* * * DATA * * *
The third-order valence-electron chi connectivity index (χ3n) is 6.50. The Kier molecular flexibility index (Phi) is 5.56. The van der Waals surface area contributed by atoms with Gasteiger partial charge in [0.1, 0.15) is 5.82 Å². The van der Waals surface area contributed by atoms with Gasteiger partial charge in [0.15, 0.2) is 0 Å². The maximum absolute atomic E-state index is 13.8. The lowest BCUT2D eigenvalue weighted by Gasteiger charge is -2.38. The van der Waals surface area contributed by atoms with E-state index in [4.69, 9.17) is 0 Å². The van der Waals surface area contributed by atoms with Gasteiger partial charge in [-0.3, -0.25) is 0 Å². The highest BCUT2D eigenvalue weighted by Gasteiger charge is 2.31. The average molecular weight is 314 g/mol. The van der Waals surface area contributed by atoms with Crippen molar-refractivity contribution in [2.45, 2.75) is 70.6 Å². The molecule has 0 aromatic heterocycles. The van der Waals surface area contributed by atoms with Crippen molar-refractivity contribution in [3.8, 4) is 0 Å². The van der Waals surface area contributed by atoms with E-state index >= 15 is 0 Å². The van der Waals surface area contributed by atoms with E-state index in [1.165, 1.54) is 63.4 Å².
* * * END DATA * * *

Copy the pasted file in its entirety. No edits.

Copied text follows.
The third-order valence-electron chi connectivity index (χ3n) is 6.50. The Kier molecular flexibility index (Phi) is 5.56. The van der Waals surface area contributed by atoms with Gasteiger partial charge in [0.1, 0.15) is 5.82 Å². The van der Waals surface area contributed by atoms with Gasteiger partial charge in [0.15, 0.2) is 0 Å². The maximum absolute atomic E-state index is 13.8. The lowest BCUT2D eigenvalue weighted by Gasteiger charge is -2.38. The van der Waals surface area contributed by atoms with E-state index in [4.69, 9.17) is 0 Å². The van der Waals surface area contributed by atoms with Gasteiger partial charge in [-0.3, -0.25) is 0 Å². The highest BCUT2D eigenvalue weighted by Gasteiger charge is 2.31. The average molecular weight is 314 g/mol. The van der Waals surface area contributed by atoms with Crippen molar-refractivity contribution in [2.45, 2.75) is 70.6 Å². The molecule has 0 aromatic heterocycles. The van der Waals surface area contributed by atoms with Crippen molar-refractivity contribution in [3.8, 4) is 0 Å². The van der Waals surface area contributed by atoms with E-state index >= 15 is 0 Å². The van der Waals surface area contributed by atoms with E-state index in [1.165, 1.54) is 63.4 Å².